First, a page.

Videoconferencing – strategy for larger hospital trusts

Many UK hospitals are developing network visual communications for within the hospital, between hospitals and externally.

HD lecture theatre Southampton

St Marys Live Demonstration

Videoconferencing Maternity Telemedicine

HD lecture theatre Southampton

Not only do these save time, particularly in travel, but they also help improve the productivity of experts, which makes the health service more efficient in delivering the best care to patients. One by-product is that almost every such project is environmentally friendly and fits with demands to lower carbon footprints. The saving in travel alone can show very good returns.

But if there is a growing concern among all this good news, it is how more and more video traffic can be accommodated by networks. Most current users of good quality videoconferencing will have had periods of frustration when problems of connection and quality have been frustrating to the point of cancelling important sessions. If the equipment is good quality and the configuration suitable for the envisaged communication, then it is usually network users that cause problems. This is not a matter of good or bad networks or unreliable room equipment – it is much more complicated than that.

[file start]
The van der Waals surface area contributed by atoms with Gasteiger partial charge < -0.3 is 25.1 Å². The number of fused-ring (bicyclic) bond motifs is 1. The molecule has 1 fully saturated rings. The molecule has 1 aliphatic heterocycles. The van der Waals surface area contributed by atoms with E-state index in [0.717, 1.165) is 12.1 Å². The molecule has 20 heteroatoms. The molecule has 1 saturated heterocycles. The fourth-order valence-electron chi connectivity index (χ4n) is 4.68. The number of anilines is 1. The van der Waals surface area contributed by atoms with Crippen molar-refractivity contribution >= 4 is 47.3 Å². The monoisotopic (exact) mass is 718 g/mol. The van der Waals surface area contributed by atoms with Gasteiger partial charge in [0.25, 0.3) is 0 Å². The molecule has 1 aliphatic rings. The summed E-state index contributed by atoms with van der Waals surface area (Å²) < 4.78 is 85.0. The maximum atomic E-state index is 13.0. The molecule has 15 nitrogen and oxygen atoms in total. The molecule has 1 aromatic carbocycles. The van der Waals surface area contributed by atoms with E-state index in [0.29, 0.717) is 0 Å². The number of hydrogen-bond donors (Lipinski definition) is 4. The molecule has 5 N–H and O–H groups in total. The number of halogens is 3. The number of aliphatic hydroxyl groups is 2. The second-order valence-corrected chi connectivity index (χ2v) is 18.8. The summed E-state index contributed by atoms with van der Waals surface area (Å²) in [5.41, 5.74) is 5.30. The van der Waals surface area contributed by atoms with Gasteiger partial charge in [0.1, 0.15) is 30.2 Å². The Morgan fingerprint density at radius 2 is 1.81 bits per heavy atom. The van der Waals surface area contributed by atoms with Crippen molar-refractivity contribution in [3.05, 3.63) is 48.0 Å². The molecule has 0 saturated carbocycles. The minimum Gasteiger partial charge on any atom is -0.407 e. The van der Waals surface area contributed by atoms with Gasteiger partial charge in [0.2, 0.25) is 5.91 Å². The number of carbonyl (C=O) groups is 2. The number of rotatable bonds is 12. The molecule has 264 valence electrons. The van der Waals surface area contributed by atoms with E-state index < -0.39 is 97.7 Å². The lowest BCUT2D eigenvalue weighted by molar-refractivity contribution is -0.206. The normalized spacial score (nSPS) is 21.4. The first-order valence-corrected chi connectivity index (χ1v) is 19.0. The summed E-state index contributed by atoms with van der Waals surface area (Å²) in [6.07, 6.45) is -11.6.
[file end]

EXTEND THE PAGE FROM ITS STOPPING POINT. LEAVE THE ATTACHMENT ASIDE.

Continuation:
We have all suffered when web access on a usually good pc is disrupted or when our mobile telephone cannot achieve service, even in a city. These problems are almost always due to unexpected high levels of traffic flow or the lack of tools to manage such a problem quickly.

As videoconferencing grows on a ‘need’ basis, project by project or by hospital department, there will be more and more traffic without network management or the means to control or even monitor the traffic. The IT department and network manager may not even know how much network resource a system purchased by a department uses and when it is often in service. The network bandwidth required by videoconferencing is quite great, compared with other functions on the network.